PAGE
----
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Lubok (Лубок, from луб, bark of linden) is a traditional Russian woodcut print. Originated in Europe, lubok became a popular media in the 17-18th century and could be described as early comics. Usually, lubok prints depicted historical, religious, comical, or fairy tale scenes with some text. Often lubok prints were hand painted. Just like on the Web, one of the most popular characters of lubok was the Cat, usually described as “The Cat of Kazan, the Mind of Astrakhan, the Wisdom of Siberia” that sounded somewhat like title of the Russians tsars (We, by the grace of God, Emperor and Autocrat of all the Russians, of Moscow, Kiev, Vladimir, Novgorod, Tsar of Kazan, Tsar of Astrakhan, Tsar of Poland, Tsar of Siberia, etc; The Cat is sometimes considered to be a satire on the Russian tsars and particularly on Peter the Great).

Another popular “comic strip” is a carnival scene of the mice burying the Cat (mentioned in some Russian classic literature including Alexander Pushkin’s The Captain’s Daughter). Some of the mice are labeled with  absurd rhymed inscriptions mentioning their names and occupations. Fantastic inverted world where weak creatures bury the strong enemy was a common for European folk culture, but lubok artists add unique Russian environment. There are various interpretations of such lubok scenes usually mentioning social satire and the skomorokh tradition of wandering actors (Russian version of mummers/harlequins).

18th century lubok “The Mice are burying the Cat”

and its implementation in the cartoon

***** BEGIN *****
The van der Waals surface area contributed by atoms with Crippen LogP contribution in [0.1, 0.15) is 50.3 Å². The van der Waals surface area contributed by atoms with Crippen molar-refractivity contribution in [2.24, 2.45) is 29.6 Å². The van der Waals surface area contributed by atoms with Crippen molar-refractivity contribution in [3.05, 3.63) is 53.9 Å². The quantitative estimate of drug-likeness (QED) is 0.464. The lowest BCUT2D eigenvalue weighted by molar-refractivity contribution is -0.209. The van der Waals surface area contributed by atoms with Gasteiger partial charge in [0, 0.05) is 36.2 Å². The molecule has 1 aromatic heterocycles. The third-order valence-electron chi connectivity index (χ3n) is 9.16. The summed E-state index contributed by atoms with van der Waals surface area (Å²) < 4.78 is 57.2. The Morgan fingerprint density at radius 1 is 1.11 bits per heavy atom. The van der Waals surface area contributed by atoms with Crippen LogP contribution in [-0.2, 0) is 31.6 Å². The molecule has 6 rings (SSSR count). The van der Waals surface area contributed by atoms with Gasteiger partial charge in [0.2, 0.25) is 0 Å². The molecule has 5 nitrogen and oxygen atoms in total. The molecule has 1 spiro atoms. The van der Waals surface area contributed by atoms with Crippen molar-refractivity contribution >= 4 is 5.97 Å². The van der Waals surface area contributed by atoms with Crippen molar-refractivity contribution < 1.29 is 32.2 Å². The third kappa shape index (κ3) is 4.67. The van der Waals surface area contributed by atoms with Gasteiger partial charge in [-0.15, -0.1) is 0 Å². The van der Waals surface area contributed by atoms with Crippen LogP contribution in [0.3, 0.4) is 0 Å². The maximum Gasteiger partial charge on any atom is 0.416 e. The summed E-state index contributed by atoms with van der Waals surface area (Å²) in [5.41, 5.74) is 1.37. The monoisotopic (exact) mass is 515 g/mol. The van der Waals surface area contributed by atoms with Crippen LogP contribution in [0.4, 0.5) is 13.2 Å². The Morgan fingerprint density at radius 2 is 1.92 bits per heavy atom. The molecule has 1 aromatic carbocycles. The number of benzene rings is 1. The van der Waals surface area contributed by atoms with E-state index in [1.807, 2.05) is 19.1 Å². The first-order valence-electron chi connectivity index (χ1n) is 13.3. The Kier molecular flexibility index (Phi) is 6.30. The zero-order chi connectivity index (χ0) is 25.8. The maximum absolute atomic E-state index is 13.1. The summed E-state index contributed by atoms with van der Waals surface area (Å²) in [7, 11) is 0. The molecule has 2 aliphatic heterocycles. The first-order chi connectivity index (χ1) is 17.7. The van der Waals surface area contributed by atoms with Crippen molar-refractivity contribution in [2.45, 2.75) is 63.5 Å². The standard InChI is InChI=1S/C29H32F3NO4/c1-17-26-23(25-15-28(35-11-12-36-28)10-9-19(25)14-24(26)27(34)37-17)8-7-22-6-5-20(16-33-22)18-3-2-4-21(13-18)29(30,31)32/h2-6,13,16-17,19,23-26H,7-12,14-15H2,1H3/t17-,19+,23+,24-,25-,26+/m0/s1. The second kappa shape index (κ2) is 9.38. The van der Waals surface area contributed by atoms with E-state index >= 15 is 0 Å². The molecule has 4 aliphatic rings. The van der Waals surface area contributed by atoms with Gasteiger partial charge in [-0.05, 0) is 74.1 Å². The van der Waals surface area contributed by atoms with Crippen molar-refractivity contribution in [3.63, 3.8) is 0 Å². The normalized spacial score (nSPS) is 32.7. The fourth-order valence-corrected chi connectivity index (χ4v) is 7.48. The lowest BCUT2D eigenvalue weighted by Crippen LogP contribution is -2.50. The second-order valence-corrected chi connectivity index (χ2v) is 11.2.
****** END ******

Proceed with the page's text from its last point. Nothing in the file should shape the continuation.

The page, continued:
Brightly, roughly colored grotesque pictures are being rediscovered during the recent decades and inspired several animation shorts. One of the best known is Alexander Guriev’s Cat and Company  (Soyuzmultfilm). Shot during the late perestroyka, this witty cartoon skillfully incorporates bold colors and minimalist style of lubok. The kind-hearted cat does not want to catch mice and dreams about learning to fly (thus becoming free). When he is locked by his mistress, all mice gather to help him by arranging a funeral procession that mimics bombastic funerals of the Soviet leaders during the early 1980s (Brezhnev died in 1982, Andropov in 1984, Chernenko in 1985). Note one of the mice holding a poster depicting the Cat in a suit with numerous medals, satire on Brezhnev and his passion to decorate himself. Alexander Guriev, Кот и компания (Cat and Company), 1990 No knowledge of Russian is required N.B. Modern animation artist Andrey Kuznetsov created a gallery of contemporary lubok interpreting popular movies and cartoons, including Cheburashka (in Russian). Some of them are translated here.